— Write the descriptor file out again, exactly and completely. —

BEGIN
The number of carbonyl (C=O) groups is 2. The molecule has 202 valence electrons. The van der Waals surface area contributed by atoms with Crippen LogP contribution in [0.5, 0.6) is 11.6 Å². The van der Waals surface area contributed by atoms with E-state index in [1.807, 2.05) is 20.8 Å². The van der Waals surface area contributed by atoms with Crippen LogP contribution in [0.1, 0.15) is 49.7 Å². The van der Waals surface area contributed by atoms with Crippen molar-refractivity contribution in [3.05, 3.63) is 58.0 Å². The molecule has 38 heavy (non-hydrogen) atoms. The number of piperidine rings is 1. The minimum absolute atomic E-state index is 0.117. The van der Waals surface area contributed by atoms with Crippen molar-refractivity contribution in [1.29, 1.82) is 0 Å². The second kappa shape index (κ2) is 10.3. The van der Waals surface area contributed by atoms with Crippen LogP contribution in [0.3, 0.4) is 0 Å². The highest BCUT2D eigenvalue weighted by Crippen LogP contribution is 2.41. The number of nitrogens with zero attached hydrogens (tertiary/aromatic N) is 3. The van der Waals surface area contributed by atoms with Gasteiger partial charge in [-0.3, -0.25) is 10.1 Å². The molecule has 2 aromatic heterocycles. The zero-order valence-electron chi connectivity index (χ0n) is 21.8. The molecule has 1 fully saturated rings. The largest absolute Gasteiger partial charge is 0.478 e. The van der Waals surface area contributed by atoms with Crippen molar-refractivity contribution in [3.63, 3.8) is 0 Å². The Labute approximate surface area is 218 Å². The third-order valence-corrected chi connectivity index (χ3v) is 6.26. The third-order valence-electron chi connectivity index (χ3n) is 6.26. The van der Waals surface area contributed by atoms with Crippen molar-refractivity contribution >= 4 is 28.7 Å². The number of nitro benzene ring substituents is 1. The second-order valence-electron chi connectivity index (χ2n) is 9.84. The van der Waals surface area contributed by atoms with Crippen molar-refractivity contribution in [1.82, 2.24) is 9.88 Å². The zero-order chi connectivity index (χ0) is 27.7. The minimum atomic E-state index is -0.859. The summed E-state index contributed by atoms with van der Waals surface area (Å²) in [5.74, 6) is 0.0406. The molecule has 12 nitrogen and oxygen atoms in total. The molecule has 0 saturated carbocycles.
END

The number of carbonyl (C=O) groups is 2. The molecule has 202 valence electrons. The van der Waals surface area contributed by atoms with Crippen LogP contribution in [0.5, 0.6) is 11.6 Å². The van der Waals surface area contributed by atoms with E-state index in [1.807, 2.05) is 20.8 Å². The van der Waals surface area contributed by atoms with Crippen LogP contribution in [0.1, 0.15) is 49.7 Å². The van der Waals surface area contributed by atoms with Crippen molar-refractivity contribution in [3.05, 3.63) is 58.0 Å². The molecule has 38 heavy (non-hydrogen) atoms. The number of piperidine rings is 1. The minimum absolute atomic E-state index is 0.117. The van der Waals surface area contributed by atoms with Crippen molar-refractivity contribution in [1.29, 1.82) is 0 Å². The second kappa shape index (κ2) is 10.3. The van der Waals surface area contributed by atoms with Crippen LogP contribution in [0.3, 0.4) is 0 Å². The highest BCUT2D eigenvalue weighted by Crippen LogP contribution is 2.41. The number of nitrogens with zero attached hydrogens (tertiary/aromatic N) is 3. The van der Waals surface area contributed by atoms with Gasteiger partial charge in [-0.3, -0.25) is 10.1 Å². The molecule has 2 aromatic heterocycles. The zero-order valence-electron chi connectivity index (χ0n) is 21.8. The molecule has 1 fully saturated rings. The largest absolute Gasteiger partial charge is 0.478 e. The van der Waals surface area contributed by atoms with Crippen molar-refractivity contribution in [3.63, 3.8) is 0 Å². The Labute approximate surface area is 218 Å². The third-order valence-corrected chi connectivity index (χ3v) is 6.26. The third-order valence-electron chi connectivity index (χ3n) is 6.26. The van der Waals surface area contributed by atoms with Crippen molar-refractivity contribution >= 4 is 28.7 Å². The number of nitro benzene ring substituents is 1. The second-order valence-electron chi connectivity index (χ2n) is 9.84. The van der Waals surface area contributed by atoms with Crippen molar-refractivity contribution in [1.82, 2.24) is 9.88 Å². The zero-order chi connectivity index (χ0) is 27.7. The minimum atomic E-state index is -0.859. The summed E-state index contributed by atoms with van der Waals surface area (Å²) in [5.74, 6) is 0.0406. The molecule has 12 nitrogen and oxygen atoms in total. The molecule has 0 saturated carbocycles.